A Testimony of Prayer and Tithing

A few years ago my wife, Sherry, and I found ourselves in debt beyond our means. One month our bills actually came to more than our income, so we had to decide who not to pay. Our decision was to “borrow” from the Lord by not paying our tithing that month, but we promised we would make it up during the summer. (I am a school teacher, and during the summer I cut timber.) April, May, and June came and our situation didn’t change; each month we “borrowed” from the Lord. Altogether we got behind $400.

When school was out for the summer, it started to rain, so I couldn’t work as many days as I had planned. I was on a ten-month teaching contract, and since my last school check was in June my timber money for July and August had to go for living expenses. By the end of the summer we still owed $335 to the Lord.

We knew we had to pay our tithing back some way, and we constantly worried about it. One day I was near the sand dunes outside St. Anthony, Idaho, and no one was around. I decided to pray about our situation. As I knelt there in the scrub, the Spirit of the Lord touched me, and I promised him that somehow I would repay him but I didn’t know when. I went home feeling renewed and told my wife of my experience. We decided we should fast to ask the Lord to help us manage financially and pay our tithing.

The previous year I had joined a tax-sheltered annuity program in which $25 a month was taken from my check before taxes. We had more or less forgotten about it, but now I decided that I needed to send for the money. Two days before our first school check came, we received a check for the amount of $333.83, just $1.17 short of the amount of the tithing we owed. Of course, we paid our tithing with it.

However, on September 20 temptation came again with our school check. Our bills, including that month’s tithing, totalled only two dollars less than our check. We didn’t know what to do, since we didn’t think two dollars would last too long. Our decision this time, though, was to pay our tithing and all our bills for the month and depend on the Lord. One of the promises in my wife’s patriarchal blessing was that if her husband honored his priesthood, her family would always have sufficient for their worldly needs; we knew the Lord kept his promises. So we made out the checks, mailed them, and worried just a little about the coming month, trying to keep in mind that the windows of heaven are opened to the tithe payer.

A few years earlier, to help put myself through Brigham Young University, I had bought a carpet-cleaning machine. And so I put an ad in the newspaper at the end of August, hoping for some carpet-cleaning jobs to help us get by. By September 25 we still hadn’t had any calls, and we were still worrying and broke.

That day, a Thursday, I went to the mountains after school to get a load of wood for our fireplace. As I was working, I felt the need again to pray to my Heavenly Father and ask him what we should do. As I got up from my knees, I knew everything would be taken care of.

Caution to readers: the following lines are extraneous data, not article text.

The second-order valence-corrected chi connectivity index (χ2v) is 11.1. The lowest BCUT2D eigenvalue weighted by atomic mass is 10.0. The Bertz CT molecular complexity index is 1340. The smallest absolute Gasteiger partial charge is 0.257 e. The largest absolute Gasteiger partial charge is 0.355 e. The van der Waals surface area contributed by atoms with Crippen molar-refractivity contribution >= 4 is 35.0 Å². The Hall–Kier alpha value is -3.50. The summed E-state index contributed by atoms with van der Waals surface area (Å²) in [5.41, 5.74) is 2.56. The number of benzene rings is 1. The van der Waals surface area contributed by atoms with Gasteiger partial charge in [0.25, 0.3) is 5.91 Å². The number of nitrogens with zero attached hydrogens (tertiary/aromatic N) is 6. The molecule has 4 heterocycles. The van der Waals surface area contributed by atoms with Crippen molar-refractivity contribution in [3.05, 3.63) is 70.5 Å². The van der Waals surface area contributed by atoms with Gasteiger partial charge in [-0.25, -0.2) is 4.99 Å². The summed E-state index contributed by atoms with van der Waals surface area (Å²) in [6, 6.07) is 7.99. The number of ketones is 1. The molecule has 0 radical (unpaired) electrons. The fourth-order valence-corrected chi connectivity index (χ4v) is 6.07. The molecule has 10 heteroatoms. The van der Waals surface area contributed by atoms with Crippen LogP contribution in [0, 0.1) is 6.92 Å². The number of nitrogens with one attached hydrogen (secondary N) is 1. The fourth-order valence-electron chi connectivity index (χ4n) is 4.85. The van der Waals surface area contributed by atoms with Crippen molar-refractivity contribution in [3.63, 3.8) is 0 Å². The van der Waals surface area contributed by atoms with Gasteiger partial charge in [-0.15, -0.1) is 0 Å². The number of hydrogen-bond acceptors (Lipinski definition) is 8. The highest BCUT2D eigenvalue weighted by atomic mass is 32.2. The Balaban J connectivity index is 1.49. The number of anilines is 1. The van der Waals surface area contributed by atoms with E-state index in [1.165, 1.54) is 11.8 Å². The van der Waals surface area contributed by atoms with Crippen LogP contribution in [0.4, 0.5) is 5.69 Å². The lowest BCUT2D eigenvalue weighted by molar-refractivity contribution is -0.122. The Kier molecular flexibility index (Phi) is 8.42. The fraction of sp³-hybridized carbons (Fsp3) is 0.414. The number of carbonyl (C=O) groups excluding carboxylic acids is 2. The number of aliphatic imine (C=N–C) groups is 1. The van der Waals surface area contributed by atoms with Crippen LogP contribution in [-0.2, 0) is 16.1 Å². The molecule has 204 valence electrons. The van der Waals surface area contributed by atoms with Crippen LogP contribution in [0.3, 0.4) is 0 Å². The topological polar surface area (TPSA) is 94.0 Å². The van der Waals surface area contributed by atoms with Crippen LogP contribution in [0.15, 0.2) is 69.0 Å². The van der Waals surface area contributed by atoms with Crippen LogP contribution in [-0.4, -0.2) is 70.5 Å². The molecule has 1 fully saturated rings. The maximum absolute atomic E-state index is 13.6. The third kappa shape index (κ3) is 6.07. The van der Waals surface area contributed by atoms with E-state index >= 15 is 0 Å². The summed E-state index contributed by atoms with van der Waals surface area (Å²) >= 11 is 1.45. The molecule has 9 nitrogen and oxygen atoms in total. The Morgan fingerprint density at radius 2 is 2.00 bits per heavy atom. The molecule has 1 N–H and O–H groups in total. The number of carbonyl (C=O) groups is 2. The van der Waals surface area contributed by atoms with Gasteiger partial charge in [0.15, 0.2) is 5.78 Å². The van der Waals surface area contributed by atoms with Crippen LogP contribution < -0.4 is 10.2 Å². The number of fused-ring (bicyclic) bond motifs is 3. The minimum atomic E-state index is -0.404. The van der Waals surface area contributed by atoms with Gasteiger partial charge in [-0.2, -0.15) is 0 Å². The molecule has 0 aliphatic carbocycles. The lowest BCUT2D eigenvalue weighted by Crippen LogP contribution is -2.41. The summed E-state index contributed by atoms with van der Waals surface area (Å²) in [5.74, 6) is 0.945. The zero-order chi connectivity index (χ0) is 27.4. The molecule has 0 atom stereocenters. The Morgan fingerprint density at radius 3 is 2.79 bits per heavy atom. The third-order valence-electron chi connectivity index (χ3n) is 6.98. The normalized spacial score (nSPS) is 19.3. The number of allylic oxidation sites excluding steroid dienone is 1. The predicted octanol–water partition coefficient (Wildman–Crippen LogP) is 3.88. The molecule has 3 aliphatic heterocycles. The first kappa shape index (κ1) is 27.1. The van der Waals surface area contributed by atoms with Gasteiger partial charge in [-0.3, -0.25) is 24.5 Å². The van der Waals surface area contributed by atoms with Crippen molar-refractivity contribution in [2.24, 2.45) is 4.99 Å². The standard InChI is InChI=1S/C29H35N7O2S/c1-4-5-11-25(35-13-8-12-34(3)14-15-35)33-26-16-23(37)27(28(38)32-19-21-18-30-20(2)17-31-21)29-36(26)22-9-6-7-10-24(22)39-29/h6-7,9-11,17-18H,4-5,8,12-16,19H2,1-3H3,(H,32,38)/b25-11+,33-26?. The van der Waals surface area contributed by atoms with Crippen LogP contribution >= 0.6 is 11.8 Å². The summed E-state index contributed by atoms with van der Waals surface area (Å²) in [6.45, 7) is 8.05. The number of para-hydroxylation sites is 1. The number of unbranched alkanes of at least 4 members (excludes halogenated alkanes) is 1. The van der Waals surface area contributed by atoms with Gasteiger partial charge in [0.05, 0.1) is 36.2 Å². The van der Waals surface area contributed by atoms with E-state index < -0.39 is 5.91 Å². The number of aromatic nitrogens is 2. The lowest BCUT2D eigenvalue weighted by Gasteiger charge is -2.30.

When I walked in the door that night, Sherry told me that a lady had called about a carpet cleaning job. Then a man called and asked me to come and clean his carpet also. Friday morning I visited the school counselor, who is also my bishop, and he handed me a one-hundred-dollar bill! He had borrowed a trailer from me in the spring to haul wood and had decided to buy it. Friday afternoon and Saturday morning I cleaned the two carpets and made $105. Then another lady called, and I cleaned her carpet Monday after school and made $20.

The previous Thursday we had had no money, and now we had $225. The windows of heaven surely did open to show us that the Lord watches out for those who keep his commandments. I know that the events of those few days were not just coincidence; they were actual answers to fasting, faith, and prayer.

Dennis Ure, owner of a marketing business and father of seven, is stake mission president in the Sugar City Idaho Stake.

Tuition to Eastman

As I stood in line at the treasurer’s window, my dream of attending the Eastman School of Music had now become nightmarish. I had no money for tuition.

Although I had been forced to drive fifty-four hours straight from Utah to get to the audition in Rochester, New York, and hadn’t laid a bow to my violin for two months, I had somehow survived. And although the corrective markings on my entrance exams in music history and theory were so heavy I could barely read the original markings (I had given little thought to these subjects for over three years), still, I had gotten through. Now what? I had not concerned myself with the exact cost of tuition, knowing that it was well beyond my capacity at the moment.

The line grew shorter. Soon it was my turn.

“This is your bill for tuition, Mr. Dalton,” the spectacled matron behind the barred window said.

“I’m sorry,” I replied, “I don’t have any money.”

She looked at me in silence. “Well,” she said, “it isn’t very often we have students go to school here without paying for it. You had better see the dean.”

In the adjoining office I found a grey-haired lady with a benevolent smile. “What can I do for you?” the dean asked.